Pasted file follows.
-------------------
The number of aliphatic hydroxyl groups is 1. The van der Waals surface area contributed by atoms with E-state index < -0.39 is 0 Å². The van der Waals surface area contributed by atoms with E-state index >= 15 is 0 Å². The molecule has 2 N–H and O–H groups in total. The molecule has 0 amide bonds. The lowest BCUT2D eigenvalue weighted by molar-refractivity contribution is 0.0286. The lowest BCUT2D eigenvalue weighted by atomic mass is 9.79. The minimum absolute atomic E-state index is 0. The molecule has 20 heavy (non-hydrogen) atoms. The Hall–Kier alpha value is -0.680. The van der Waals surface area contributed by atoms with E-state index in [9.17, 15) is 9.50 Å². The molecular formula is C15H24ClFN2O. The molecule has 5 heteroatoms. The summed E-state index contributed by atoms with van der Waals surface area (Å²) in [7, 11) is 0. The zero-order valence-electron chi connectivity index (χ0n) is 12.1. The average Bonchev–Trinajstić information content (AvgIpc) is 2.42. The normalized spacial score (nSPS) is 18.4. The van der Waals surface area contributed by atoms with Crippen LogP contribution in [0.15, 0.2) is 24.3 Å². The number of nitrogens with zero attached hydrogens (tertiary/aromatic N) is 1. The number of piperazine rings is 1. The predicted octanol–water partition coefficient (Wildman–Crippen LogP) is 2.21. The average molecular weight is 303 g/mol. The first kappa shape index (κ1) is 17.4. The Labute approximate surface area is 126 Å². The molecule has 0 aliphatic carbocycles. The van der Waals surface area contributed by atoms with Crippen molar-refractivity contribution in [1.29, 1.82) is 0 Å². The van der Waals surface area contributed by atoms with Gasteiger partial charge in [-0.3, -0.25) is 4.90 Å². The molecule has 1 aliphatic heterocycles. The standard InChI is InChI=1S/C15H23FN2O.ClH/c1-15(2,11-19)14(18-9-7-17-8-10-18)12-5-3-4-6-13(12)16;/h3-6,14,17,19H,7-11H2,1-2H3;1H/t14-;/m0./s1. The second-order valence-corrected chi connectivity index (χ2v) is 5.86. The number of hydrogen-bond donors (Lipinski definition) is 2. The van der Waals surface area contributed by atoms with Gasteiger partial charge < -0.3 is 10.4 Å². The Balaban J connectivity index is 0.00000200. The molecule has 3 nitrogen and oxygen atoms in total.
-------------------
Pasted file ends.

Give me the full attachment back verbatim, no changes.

The number of aliphatic hydroxyl groups is 1. The van der Waals surface area contributed by atoms with E-state index < -0.39 is 0 Å². The van der Waals surface area contributed by atoms with E-state index >= 15 is 0 Å². The molecule has 2 N–H and O–H groups in total. The molecule has 0 amide bonds. The lowest BCUT2D eigenvalue weighted by molar-refractivity contribution is 0.0286. The lowest BCUT2D eigenvalue weighted by atomic mass is 9.79. The minimum absolute atomic E-state index is 0. The molecule has 20 heavy (non-hydrogen) atoms. The Hall–Kier alpha value is -0.680. The van der Waals surface area contributed by atoms with E-state index in [9.17, 15) is 9.50 Å². The molecular formula is C15H24ClFN2O. The molecule has 5 heteroatoms. The summed E-state index contributed by atoms with van der Waals surface area (Å²) in [7, 11) is 0. The zero-order valence-electron chi connectivity index (χ0n) is 12.1. The average Bonchev–Trinajstić information content (AvgIpc) is 2.42. The normalized spacial score (nSPS) is 18.4. The van der Waals surface area contributed by atoms with Crippen LogP contribution in [0.15, 0.2) is 24.3 Å². The number of nitrogens with zero attached hydrogens (tertiary/aromatic N) is 1. The number of piperazine rings is 1. The predicted octanol–water partition coefficient (Wildman–Crippen LogP) is 2.21. The average molecular weight is 303 g/mol. The first kappa shape index (κ1) is 17.4. The Labute approximate surface area is 126 Å². The molecule has 0 aliphatic carbocycles. The van der Waals surface area contributed by atoms with Crippen molar-refractivity contribution in [1.29, 1.82) is 0 Å². The van der Waals surface area contributed by atoms with Gasteiger partial charge in [-0.3, -0.25) is 4.90 Å². The molecule has 1 aliphatic heterocycles. The standard InChI is InChI=1S/C15H23FN2O.ClH/c1-15(2,11-19)14(18-9-7-17-8-10-18)12-5-3-4-6-13(12)16;/h3-6,14,17,19H,7-11H2,1-2H3;1H/t14-;/m0./s1. The second-order valence-corrected chi connectivity index (χ2v) is 5.86. The number of hydrogen-bond donors (Lipinski definition) is 2. The van der Waals surface area contributed by atoms with Gasteiger partial charge < -0.3 is 10.4 Å². The Balaban J connectivity index is 0.00000200. The molecule has 3 nitrogen and oxygen atoms in total.